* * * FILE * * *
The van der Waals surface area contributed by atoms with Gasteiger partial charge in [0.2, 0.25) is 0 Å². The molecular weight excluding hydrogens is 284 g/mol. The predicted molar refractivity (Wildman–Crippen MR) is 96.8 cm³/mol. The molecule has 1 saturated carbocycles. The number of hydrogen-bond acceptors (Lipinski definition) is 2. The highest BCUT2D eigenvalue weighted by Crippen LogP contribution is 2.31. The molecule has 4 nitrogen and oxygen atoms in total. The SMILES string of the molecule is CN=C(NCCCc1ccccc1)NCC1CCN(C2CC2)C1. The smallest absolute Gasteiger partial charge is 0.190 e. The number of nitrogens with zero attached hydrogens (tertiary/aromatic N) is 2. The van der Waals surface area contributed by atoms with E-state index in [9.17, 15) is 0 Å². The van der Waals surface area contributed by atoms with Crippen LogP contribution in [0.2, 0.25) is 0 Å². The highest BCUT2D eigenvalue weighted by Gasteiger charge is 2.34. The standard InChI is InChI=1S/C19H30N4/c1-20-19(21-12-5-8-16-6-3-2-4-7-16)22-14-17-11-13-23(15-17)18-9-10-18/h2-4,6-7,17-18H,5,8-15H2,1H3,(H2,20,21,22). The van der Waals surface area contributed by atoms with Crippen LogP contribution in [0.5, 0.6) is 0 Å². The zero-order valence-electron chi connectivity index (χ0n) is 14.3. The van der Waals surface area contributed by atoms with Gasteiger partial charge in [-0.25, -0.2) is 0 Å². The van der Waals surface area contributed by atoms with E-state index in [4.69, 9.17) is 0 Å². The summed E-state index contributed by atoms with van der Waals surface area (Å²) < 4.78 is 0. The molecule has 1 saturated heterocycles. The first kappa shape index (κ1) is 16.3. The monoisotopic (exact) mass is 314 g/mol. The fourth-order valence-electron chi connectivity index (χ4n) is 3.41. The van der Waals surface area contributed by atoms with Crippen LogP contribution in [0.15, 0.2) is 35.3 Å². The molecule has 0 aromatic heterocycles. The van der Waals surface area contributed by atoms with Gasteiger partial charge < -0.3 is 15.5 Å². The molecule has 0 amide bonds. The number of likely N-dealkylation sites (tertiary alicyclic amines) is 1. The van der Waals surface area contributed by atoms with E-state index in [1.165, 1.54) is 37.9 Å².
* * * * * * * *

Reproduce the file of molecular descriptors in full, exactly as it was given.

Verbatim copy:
The van der Waals surface area contributed by atoms with Gasteiger partial charge in [0.2, 0.25) is 0 Å². The molecular weight excluding hydrogens is 284 g/mol. The predicted molar refractivity (Wildman–Crippen MR) is 96.8 cm³/mol. The molecule has 1 saturated carbocycles. The number of hydrogen-bond acceptors (Lipinski definition) is 2. The highest BCUT2D eigenvalue weighted by Crippen LogP contribution is 2.31. The molecule has 4 nitrogen and oxygen atoms in total. The SMILES string of the molecule is CN=C(NCCCc1ccccc1)NCC1CCN(C2CC2)C1. The smallest absolute Gasteiger partial charge is 0.190 e. The number of nitrogens with zero attached hydrogens (tertiary/aromatic N) is 2. The van der Waals surface area contributed by atoms with E-state index in [9.17, 15) is 0 Å². The van der Waals surface area contributed by atoms with Crippen LogP contribution in [0.2, 0.25) is 0 Å². The highest BCUT2D eigenvalue weighted by Gasteiger charge is 2.34. The standard InChI is InChI=1S/C19H30N4/c1-20-19(21-12-5-8-16-6-3-2-4-7-16)22-14-17-11-13-23(15-17)18-9-10-18/h2-4,6-7,17-18H,5,8-15H2,1H3,(H2,20,21,22). The van der Waals surface area contributed by atoms with Crippen LogP contribution in [0.5, 0.6) is 0 Å². The zero-order valence-electron chi connectivity index (χ0n) is 14.3. The van der Waals surface area contributed by atoms with Gasteiger partial charge in [-0.25, -0.2) is 0 Å². The van der Waals surface area contributed by atoms with E-state index in [4.69, 9.17) is 0 Å². The summed E-state index contributed by atoms with van der Waals surface area (Å²) < 4.78 is 0. The molecule has 1 saturated heterocycles. The first kappa shape index (κ1) is 16.3. The monoisotopic (exact) mass is 314 g/mol. The fourth-order valence-electron chi connectivity index (χ4n) is 3.41. The van der Waals surface area contributed by atoms with Crippen LogP contribution in [0.15, 0.2) is 35.3 Å². The molecule has 0 aromatic heterocycles. The van der Waals surface area contributed by atoms with Gasteiger partial charge < -0.3 is 15.5 Å². The molecule has 0 amide bonds. The number of likely N-dealkylation sites (tertiary alicyclic amines) is 1. The van der Waals surface area contributed by atoms with E-state index in [1.165, 1.54) is 37.9 Å².